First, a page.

We get the post body by calling (raw-post-data). This can either be in JSON or serialized protocol buffer format so we inspect the content-type http header with 

(cdr (assoc :content-type (headers-in *request*)))

If this header is “application/json” we turn the body into a string and call cl-protobufs.json:parse-json:

(let ((string-request 
        (flexi-streams:octets-to-string request)))
         :stream (make-string-input-stream 

Otherwise we assume it’s a serialized protocol buffer message and we call cl-protobufs:deserialize-from-stream.

The application code is the same either way; we will briefly discuss this later.

Finally, if we received a JSON object we return a JSON object. This can be done by calling cl-protobufs.json:print-json on the response object:

(setf (hunchentoot:content-type*) "application/json")
(let ((out-stream (make-string-output-stream)))
   (cl-protobufs.json:print-json response
      :stream out-stream)
   (get-output-stream-string out-stream))

Otherwise we return the response serialized to an octet vector using cl-protobufs:serialize-to-bytes.

Application Code:

For the most part, the application code is just the formulas described in the mathematical finance section but written in Lisp. The only problem is that representing currency as double-precision floating point is terrible. We make two simplifying assumptions:

  1. The currency uses two digits after the decimal.
  2. We floor to two digits after the decimal.

When we make our final amortization line we pay off the remaining principal. This means the repayment may not be the repayment amount for every other month, but it removes rounding errors. We may want to make a currency message for users to send us which specifies its own rounding and decimal places, or we could use the Google one that is not a well known type here. The ins-and-outs of currency programming wasn’t part of this blog post so please pardon the crudeness.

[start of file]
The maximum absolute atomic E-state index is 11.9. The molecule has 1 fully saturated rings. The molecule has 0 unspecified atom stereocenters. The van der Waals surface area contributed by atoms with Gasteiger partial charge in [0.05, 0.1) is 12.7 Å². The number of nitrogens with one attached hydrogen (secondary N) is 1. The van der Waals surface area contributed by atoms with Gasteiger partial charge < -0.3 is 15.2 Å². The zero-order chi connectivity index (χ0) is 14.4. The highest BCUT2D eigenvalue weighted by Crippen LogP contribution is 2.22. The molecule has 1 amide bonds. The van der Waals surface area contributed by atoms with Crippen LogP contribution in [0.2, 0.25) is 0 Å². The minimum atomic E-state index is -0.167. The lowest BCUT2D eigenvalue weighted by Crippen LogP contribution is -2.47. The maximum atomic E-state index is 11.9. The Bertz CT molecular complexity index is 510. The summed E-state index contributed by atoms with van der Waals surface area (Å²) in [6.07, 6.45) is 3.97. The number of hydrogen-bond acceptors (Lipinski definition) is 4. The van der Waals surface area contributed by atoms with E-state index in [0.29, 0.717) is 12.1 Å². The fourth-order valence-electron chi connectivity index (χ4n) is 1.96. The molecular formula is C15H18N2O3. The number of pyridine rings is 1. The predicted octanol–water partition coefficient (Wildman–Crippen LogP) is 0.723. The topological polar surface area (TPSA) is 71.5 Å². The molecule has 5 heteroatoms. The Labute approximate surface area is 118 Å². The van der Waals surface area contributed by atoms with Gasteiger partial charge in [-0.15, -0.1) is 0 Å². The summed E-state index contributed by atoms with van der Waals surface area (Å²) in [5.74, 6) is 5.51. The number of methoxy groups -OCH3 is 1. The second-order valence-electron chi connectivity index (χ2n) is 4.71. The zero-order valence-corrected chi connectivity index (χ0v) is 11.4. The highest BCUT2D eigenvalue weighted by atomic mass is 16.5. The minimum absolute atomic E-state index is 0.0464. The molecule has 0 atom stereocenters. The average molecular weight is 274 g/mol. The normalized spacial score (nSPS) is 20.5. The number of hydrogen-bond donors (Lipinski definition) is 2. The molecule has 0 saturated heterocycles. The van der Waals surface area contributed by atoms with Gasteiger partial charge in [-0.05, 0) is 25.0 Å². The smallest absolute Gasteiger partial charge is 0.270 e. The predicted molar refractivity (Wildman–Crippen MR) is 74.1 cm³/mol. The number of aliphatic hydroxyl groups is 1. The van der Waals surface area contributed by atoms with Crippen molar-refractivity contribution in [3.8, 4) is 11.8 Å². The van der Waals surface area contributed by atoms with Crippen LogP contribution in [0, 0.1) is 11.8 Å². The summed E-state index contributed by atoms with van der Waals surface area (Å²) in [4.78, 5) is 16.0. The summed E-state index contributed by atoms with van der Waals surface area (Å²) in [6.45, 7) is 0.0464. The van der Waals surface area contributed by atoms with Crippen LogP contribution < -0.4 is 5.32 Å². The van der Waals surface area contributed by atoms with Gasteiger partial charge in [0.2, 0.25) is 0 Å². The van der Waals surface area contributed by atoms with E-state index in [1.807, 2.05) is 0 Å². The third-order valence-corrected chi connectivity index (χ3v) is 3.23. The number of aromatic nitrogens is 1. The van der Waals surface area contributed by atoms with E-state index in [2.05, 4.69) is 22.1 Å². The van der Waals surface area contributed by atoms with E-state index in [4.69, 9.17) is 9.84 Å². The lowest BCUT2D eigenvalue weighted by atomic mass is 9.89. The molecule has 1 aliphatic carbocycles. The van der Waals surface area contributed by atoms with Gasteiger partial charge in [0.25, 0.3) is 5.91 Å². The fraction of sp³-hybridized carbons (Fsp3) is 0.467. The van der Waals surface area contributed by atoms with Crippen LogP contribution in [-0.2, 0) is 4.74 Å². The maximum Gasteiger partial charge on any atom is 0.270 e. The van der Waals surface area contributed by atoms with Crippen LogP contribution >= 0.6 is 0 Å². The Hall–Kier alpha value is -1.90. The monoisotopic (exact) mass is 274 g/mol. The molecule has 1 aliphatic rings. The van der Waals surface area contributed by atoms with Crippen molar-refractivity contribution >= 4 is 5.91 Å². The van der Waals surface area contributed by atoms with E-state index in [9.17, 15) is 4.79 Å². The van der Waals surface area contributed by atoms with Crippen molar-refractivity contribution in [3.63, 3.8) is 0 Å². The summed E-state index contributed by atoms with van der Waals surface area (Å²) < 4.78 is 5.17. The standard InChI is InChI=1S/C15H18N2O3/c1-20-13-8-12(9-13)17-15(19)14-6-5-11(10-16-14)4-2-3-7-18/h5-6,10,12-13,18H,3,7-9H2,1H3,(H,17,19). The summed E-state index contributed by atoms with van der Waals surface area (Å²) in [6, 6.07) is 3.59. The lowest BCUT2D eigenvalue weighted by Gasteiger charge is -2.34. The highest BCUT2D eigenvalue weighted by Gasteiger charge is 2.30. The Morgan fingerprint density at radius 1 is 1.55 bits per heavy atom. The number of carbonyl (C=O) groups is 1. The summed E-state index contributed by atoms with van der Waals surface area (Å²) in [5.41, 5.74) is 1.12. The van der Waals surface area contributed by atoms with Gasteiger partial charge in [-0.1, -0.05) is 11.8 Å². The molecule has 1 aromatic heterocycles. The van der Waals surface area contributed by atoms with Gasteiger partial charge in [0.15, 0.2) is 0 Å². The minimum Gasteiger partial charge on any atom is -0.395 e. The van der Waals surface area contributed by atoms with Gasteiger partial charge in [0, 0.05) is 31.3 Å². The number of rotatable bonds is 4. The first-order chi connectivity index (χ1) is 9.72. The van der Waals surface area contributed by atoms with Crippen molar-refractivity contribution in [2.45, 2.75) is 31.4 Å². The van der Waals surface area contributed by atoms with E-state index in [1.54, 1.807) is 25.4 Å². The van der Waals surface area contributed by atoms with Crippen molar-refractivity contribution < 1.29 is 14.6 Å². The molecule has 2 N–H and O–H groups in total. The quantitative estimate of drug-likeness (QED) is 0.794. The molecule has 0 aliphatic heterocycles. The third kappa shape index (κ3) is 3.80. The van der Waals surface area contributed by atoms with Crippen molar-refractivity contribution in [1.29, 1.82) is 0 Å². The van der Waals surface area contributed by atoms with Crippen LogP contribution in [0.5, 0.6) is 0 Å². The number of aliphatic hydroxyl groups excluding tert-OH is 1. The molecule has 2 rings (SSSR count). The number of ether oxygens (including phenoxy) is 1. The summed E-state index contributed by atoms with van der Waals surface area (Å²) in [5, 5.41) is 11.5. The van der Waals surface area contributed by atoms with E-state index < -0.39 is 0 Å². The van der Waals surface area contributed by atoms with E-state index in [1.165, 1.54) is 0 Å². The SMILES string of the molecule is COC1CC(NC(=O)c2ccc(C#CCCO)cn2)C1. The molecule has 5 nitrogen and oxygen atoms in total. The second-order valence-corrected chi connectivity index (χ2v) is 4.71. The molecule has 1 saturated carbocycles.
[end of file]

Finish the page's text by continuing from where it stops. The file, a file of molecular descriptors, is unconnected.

We create the mortgage_info message with the call to populate-mortgage-info:

  (let (...
         (response (populate-mortgage-info
                    (mf:loan-amount request)
                    (mf:interest request)
                    (mf:num-periods request)))) …)

We showed in the previous section how we convert JSON text or the serialized protocol buffer message into a protocol buffer message in lisp memory. This message was stored in the request variable. We also showed in the last section how the response variable will be returned to the caller as either a JSON string or a serialized protocol buffer message.

The author would like to thanks Ron Gut, Carl Gay, and Ben Kuehnert.

5 thoughts on “Lisp Mortgage Calculator Proto with JSON

  1. What do you use on the frontend to send protobufs to this? protobufs in javascript and you host a webpage? Or a cli that builds and sends protobufs?


Leave a Reply

Fill in your details below or click an icon to log in: Logo

You are commenting using your account. Log Out /  Change )

Google photo

You are commenting using your Google account. Log Out /  Change )

Twitter picture

You are commenting using your Twitter account. Log Out /  Change )

Facebook photo

You are commenting using your Facebook account. Log Out /  Change )

Connecting to %s